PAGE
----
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Nursing and the Ebola Virus

Disasters   (122,515 Views 500 Comments)
by 0.adamantite 0.adamantite (Member)

0.adamantite has 3 years experience and specializes in Acute Care - Adult, Med Surg, Neuro.

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You are reading page 31 of Nursing and the Ebola Virus. If you want to start from the beginning Go to First Page.

Muser69 has 42 years experience and specializes in Critical care.

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I am not the least bit concerned. I will follow precautions as recommended . I hate the media for the hysteria they cause.

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Go to CDC website and click on Ebola Update. This takes you to a page with many links to information for health care workers. Something that often seems missed in infection control are floors and feet. A study last year (?) showed that toilets without seat covers can spread droplets widely when flushed, then spread throughout a unit on the shoes of workers. That was focusing on MRSA, I believe. But disposable shoe covers seem like a real good idea.

http://www.cdc.gov/vhf/ebola/pdf/ebola-algorithm.pdf Algorithm for evaluating returned travelers.

http://emergency.cdc.gov/han/han00371.asp CDC info on Ebola management.

http://www.medscape.com/viewarticle/830140 This article is dated 8/20/14, coincidentally, the date when Mr. Duncan arrived in the U.S.

Edited by Flatlander

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248 Posts; 6,754 Profile Views

I am not the least bit concerned. I will follow precautions as recommended . I hate the media for the hysteria they cause.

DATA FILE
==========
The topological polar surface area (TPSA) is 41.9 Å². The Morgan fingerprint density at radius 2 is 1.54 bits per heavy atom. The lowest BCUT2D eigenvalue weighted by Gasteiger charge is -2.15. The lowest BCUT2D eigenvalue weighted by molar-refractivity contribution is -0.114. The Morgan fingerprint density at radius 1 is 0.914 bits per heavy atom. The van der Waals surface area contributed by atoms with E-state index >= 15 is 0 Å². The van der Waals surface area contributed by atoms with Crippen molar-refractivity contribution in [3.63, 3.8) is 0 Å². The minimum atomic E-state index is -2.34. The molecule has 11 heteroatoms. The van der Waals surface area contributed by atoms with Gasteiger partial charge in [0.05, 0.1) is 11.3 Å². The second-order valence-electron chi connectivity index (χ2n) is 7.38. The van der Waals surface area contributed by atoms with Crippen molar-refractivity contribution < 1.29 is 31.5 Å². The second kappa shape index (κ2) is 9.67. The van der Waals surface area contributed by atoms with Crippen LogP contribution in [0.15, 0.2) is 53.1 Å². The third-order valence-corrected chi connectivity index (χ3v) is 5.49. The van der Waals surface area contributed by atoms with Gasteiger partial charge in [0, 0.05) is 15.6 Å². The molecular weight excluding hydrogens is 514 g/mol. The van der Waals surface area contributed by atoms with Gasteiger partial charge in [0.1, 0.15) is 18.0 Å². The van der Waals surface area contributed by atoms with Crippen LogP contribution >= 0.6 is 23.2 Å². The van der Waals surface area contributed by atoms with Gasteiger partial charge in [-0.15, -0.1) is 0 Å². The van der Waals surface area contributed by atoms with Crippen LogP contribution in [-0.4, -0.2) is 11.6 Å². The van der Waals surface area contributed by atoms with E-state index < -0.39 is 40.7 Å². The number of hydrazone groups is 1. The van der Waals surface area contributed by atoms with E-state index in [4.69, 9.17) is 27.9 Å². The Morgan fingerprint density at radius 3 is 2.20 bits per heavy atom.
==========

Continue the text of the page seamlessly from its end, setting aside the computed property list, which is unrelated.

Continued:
Have you familiarized yourself with current CDC precautions for Ebola? It seems to take a little hysteria to wake people up to reality. Unfortunately, the hysteria is often misdirected.

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MassED has 15 years experience as a BSN, RN and specializes in ER.

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It is interesting when being concerned and cautious is called "hysteria.". As though to discount the legitimacy of the fact that fear is a Normal reaction to a deadly disease with no cure. If one has no fear, they are either blind or ignorant, possibly both. Never take for granted that the government has your safety and health in mind. That is foolish.

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caroladybelle is a BSN, RN and specializes in Oncology/Haemetology/HIV.

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It is interesting when being concerned and cautious is called "hysteria.". As though to discount the legitimacy of the fact that fear is a Normal reaction to a deadly disease with no cure. If one has no fear, they are either blind or ignorant, possibly both. Never take for granted that the government has your safety and health in mind. That is foolish.

There is a significant difference between exercising reasonable care and caution, and some of the "hysteria".